Bartolomeo Bulgarini: Die Anbetung der Hirten (Fragment des St. Viktor-Altars), Inv. Nr. 1917.89, Fogg Art Museum, Cambridge (Massachusetts)
Bartolomeo Bulgarini: Die Heilige Korona (Fragment des St. Viktor-Altars), ca. 1350, Tempera auf Holz, 155 x 48 cm, Inv. Nr. 3624, Statens Museum for Kunst, Kopenhagen
Bartolomeo Bulgarini: Der Heilige Viktor (Fragment des St. Viktor-Altars), ca. 1350, Tempera auf Holz, 158 x 47,5 cm, Inv. Nr. 3625, Statens Museum for Kunst, Kopenhagen
Its richness of execution and its artistic quality are what make this panel so captivating. It was once part of the predella of an altarpiece – later largely destroyed – from Siena Cathedral. Bulgarini’s retable and three others by Pietro and Ambrogio Lorenzetti and Simone Martini surrounded the city’s principal religious work, ‘Duccio’s Maestà’. For his depiction of the blinding of St Victor, the artist used the kiss of Judas as his formal model. Victor’s martyrdom is thus linked in a prestige-enhancing manner with the Passion of Christ.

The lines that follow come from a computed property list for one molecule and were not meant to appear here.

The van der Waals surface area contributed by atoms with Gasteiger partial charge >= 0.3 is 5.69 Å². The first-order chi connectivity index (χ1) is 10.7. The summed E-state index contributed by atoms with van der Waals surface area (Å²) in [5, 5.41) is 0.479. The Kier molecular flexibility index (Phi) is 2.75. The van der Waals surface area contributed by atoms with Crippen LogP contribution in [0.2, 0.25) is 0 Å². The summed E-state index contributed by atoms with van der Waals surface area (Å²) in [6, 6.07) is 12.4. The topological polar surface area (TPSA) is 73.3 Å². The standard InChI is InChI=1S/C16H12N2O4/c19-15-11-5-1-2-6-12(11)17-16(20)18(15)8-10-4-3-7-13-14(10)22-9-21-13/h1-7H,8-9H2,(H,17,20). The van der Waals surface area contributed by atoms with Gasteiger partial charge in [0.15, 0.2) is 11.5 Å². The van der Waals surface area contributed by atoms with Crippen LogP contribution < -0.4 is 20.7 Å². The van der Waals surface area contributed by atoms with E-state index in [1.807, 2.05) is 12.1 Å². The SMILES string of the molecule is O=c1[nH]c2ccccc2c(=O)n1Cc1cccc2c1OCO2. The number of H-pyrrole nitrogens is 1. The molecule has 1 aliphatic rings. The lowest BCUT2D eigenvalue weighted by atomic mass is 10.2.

When Robert von Hirsch (1883–1977) began collecting art at the age of twenty-four, his focus was on Impressionism and Modernism. In the 1920s he expanded his holdings to include works by Old Masters, notably Dürer, Raphael, Rubens and Rembrandt. Von Hirsch’s house in Bockenheimer Landstrasse was a favourite meeting place for Frankfurt art admirers until 1933, when he emigrated to Basel. In 1977 he bequeathed this painting to the museum in memory of his mentor, the former Städel director Georg Swarzenski.